Multiple sclerosis has consequences for the sick in a variety of ways.

If an initial suspicion has been confirmed, the doctor tries to record so-called evoked potentials. These are electrical voltages that occur in the nerve and muscle cells of the human body when an external stimulus is applied. This means that the master speed can be measured in various sensory systems.

For example, the nerves of the eye are stimulated by a checkerboard pattern. The optic nerve then transmits the visual stimulus to the cerebral cortex. Electrodes are used to measure how quickly the impulse arrives in the brain. In this way it can be determined whether the nerve tracts are intact. A slowed conduction speed is an indication of multiple sclerosis.

Third stage: magnetic resonance imaging

In the third step, magnetic resonance imaging (MRI) is performed on the brain and spinal cord. Possible foci of inflammation or plaques are often found next to the lateral nerve water spaces of the organ. Contrast media can also be used to differentiate between fresh and older MS herds.

If the patient suffers from bladder dysfunction, the doctor can recommend a micturition protocol and perform a residual urine test. The patient documents how often he urinates. The doctor also determines the amount of urine that remains in the bladder after urination.

Fourth stage: lumbar puncture and blood tests

Another important step on the way to diagnosis is the so-called lumbar puncture (liquor diagnosis). During this examination, nerve fluid is taken from the spinal cord. This happens in the area of ​​the lower lumbar spine. The procedure is performed with a thin hollow needle and only takes a few minutes.

The evaluation of the nerve water sample can reveal the inflammation of the brain and spinal cord: If the patient has multiple sclerosis, the number of certain defense cells in the nerve water is increased and antibodies can be detected.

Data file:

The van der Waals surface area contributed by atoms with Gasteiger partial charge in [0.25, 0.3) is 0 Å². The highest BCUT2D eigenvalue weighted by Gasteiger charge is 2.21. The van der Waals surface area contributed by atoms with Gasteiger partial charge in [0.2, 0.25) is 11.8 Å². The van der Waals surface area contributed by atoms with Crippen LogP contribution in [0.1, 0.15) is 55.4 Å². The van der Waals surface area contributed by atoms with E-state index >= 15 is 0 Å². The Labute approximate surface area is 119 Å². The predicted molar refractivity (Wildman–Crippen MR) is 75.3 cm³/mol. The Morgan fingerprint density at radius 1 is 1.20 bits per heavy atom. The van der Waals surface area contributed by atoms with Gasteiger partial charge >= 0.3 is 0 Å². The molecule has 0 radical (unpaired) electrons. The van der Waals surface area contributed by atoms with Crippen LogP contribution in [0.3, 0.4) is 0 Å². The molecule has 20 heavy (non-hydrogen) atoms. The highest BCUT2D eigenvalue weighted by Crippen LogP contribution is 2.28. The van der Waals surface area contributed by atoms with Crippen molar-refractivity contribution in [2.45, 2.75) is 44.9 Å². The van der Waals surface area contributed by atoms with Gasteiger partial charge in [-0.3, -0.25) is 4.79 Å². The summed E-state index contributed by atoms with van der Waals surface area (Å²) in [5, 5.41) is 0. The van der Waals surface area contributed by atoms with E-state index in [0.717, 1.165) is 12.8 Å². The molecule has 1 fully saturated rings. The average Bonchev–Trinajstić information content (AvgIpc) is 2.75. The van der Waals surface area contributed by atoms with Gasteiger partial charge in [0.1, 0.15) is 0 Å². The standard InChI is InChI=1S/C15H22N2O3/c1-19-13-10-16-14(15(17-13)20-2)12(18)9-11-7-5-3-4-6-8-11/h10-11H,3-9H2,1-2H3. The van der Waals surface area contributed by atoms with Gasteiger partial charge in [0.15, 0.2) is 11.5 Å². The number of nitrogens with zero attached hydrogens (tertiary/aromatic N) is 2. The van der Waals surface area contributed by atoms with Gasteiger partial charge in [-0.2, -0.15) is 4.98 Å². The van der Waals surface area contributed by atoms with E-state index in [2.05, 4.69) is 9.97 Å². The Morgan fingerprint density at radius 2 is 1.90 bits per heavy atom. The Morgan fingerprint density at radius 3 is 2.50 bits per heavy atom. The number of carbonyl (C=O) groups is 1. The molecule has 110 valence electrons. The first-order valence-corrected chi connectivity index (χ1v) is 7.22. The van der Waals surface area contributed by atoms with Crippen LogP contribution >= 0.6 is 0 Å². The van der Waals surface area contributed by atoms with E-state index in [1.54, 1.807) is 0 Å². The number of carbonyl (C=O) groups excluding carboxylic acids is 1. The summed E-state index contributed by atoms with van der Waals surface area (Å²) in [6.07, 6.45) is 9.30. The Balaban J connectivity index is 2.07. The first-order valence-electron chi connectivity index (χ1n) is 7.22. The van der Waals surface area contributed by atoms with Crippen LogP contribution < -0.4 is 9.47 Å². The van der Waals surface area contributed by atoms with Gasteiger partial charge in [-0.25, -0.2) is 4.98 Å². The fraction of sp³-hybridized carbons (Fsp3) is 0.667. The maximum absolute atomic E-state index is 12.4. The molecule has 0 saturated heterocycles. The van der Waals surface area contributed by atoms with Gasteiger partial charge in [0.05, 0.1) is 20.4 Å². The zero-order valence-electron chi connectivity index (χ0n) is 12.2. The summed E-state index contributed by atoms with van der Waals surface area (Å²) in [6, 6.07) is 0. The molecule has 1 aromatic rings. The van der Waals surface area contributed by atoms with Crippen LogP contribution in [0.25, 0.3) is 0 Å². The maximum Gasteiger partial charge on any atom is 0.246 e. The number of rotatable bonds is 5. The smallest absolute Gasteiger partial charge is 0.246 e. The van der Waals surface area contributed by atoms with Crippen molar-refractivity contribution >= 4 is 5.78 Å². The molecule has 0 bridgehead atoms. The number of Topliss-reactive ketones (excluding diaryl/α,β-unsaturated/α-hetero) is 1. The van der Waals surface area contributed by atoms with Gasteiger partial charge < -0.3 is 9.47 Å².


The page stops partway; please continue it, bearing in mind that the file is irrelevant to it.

Blood tests and urine tests are just as important. Their main purpose is to rule out other diseases that have symptoms similar to those of MS. Most laboratory values ​​are normal in patients with multiple sclerosis.

Prognosis: So far, MS is incurable

In the case of severe MS, it is often not just the invisible symptoms. A relapse then has the consequence that the affected person can suddenly no longer move their arms or legs. It is also possible that the function of the legs remains permanently impaired and the patient needs a wheelchair.

Experts believe that a malfunction of the immune system is responsible for the occurrence of MS. However, genetic causes are also suspected and investigated by researchers. To date, there are no drugs that can cure multiple sclerosis.

However, certain preparations can reduce the frequency and severity of flare-ups and slow the course of the disease. Corticosteroids, including cortisone, are often given during an acute flare-up. Immunotherapy can also relieve symptoms. The symptoms described above, such as spasticity or depression, can also be treated. However, the drugs used here can have significant side effects.

Important NOTE: The information is in no way a substitute for professional advice or treatment by trained and recognized doctors. The contents of t-online cannot and must not be used to independently make diagnoses or start treatments.